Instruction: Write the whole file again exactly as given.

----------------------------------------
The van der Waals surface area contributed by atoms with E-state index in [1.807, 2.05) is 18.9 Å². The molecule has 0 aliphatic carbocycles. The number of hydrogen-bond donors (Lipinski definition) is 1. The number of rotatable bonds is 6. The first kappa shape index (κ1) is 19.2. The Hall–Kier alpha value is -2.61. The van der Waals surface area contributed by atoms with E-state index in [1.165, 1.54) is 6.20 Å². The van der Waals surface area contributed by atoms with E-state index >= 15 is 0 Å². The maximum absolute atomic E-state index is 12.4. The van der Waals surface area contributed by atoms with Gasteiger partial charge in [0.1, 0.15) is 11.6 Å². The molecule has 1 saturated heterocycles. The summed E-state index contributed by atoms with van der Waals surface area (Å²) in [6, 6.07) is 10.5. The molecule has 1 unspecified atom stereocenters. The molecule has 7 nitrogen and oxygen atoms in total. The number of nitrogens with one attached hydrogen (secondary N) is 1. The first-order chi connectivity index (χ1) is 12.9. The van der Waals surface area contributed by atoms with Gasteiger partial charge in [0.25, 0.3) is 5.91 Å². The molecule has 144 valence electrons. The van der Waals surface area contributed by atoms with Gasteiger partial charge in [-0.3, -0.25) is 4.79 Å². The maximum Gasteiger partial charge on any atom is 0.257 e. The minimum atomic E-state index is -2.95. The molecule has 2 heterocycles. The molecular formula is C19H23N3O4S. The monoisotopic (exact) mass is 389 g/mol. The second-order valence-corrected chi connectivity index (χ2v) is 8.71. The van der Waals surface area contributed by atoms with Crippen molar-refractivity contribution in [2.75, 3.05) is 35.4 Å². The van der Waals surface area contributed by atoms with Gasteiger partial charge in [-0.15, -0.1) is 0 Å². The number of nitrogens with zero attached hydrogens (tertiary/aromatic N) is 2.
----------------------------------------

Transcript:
The van der Waals surface area contributed by atoms with E-state index in [1.807, 2.05) is 18.9 Å². The molecule has 0 aliphatic carbocycles. The number of hydrogen-bond donors (Lipinski definition) is 1. The number of rotatable bonds is 6. The first kappa shape index (κ1) is 19.2. The Hall–Kier alpha value is -2.61. The van der Waals surface area contributed by atoms with E-state index in [1.165, 1.54) is 6.20 Å². The van der Waals surface area contributed by atoms with E-state index >= 15 is 0 Å². The maximum absolute atomic E-state index is 12.4. The van der Waals surface area contributed by atoms with Gasteiger partial charge in [0.1, 0.15) is 11.6 Å². The molecule has 1 saturated heterocycles. The summed E-state index contributed by atoms with van der Waals surface area (Å²) in [6, 6.07) is 10.5. The molecule has 1 unspecified atom stereocenters. The molecule has 7 nitrogen and oxygen atoms in total. The number of nitrogens with one attached hydrogen (secondary N) is 1. The first-order chi connectivity index (χ1) is 12.9. The van der Waals surface area contributed by atoms with Gasteiger partial charge in [0.25, 0.3) is 5.91 Å². The molecule has 144 valence electrons. The van der Waals surface area contributed by atoms with Gasteiger partial charge in [-0.3, -0.25) is 4.79 Å². The maximum Gasteiger partial charge on any atom is 0.257 e. The minimum atomic E-state index is -2.95. The molecule has 2 heterocycles. The molecular formula is C19H23N3O4S. The monoisotopic (exact) mass is 389 g/mol. The second-order valence-corrected chi connectivity index (χ2v) is 8.71. The van der Waals surface area contributed by atoms with Crippen molar-refractivity contribution in [2.75, 3.05) is 35.4 Å². The van der Waals surface area contributed by atoms with Gasteiger partial charge in [-0.15, -0.1) is 0 Å². The number of nitrogens with zero attached hydrogens (tertiary/aromatic N) is 2.